Referring now to FIGS. 18A-C, a cross sectional view of a planar preconcentrator according to one embodiment of the present invention is formed according to one fabrication method. In FIG. 18A, a chip having a suitable substrate 1803 such as silicon with a deposited dielectric 1809 is used as the starting material. A circuitous heater trace 1801 made of metal or semiconductor is patterned on the surface of the dielectric. This will serve ultimately as the resistive heater for the device. The hardmask 1805 is next deposited and patterned on the substrate 1803 such that it is properly aligned to the heater 1801. This can be accomplished through the use of a semiconductor back side mask aligner or other suitable methods known in the art. Typical hardmask materials include hard-baked photoresist, silicon oxide, silicon nitride, metals, etc. The softmask 1807 is then deposited and patterned, aligning either to the hardmask 1805 via typical frontside alignment techniques, or to the metal via techniques aforementioned. The softmask 1807 can be soft-baked photoresist. Openings 1811 in the combined soft mask 1807 and hardmask 1805 layers are used to define features that ultimately progress through the substrate 1803 and stop on the dielectric 1809.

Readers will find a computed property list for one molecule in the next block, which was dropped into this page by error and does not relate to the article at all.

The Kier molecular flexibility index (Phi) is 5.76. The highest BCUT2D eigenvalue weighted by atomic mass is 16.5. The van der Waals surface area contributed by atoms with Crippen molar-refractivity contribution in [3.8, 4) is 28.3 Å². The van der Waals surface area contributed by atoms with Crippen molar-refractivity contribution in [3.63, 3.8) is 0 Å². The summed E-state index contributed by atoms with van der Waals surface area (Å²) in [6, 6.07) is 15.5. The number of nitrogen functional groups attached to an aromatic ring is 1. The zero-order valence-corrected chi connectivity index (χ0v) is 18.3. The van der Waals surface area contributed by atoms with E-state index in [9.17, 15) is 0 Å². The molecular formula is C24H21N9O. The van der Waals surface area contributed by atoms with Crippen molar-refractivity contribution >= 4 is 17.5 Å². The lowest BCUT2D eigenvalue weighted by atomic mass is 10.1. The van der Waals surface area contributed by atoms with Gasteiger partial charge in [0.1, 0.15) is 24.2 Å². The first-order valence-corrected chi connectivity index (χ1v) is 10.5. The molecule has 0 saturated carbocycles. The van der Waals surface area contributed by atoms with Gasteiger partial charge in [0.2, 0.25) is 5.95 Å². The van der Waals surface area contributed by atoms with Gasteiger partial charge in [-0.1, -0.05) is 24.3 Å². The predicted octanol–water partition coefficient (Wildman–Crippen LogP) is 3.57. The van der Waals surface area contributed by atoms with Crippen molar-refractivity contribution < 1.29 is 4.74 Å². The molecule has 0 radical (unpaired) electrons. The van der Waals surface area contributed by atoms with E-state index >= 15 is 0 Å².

The first etch step shown in FIG. 18B uses the combined mask to etch part way through the substrate 1803, effectively giving regions 1811 a head start over the ultimately-desired thermal isolation structures 1813 of FIG. 18C. For silicon substrates 1803, deep reactive ion etching (DRIE) typical of the Bosch process is used in this step. After this etch step is completed, the softmask 1807 is removed. In the case of a photoresist softmask, this can be accomplished by dipping in acetone or other suitable photoresist strippers. At this point, the partial substrate thickness thermal isolation support structure regions are now open to etching as are the structures already etched in the first etch step. The substrate is then re-inserted into the etch tool such as a DRIE Bosch tool as in FIG. 18C. The structures partially etched through the substrate progress to the dielectric 1809, while the thermal isolation support structures 1813 propagate to a depth set primarily by the difference between the substrate 1803 thickness and the first etch depth. After the second etch step, the hardmask 1805 can be removed in a suitable etchant like acetone.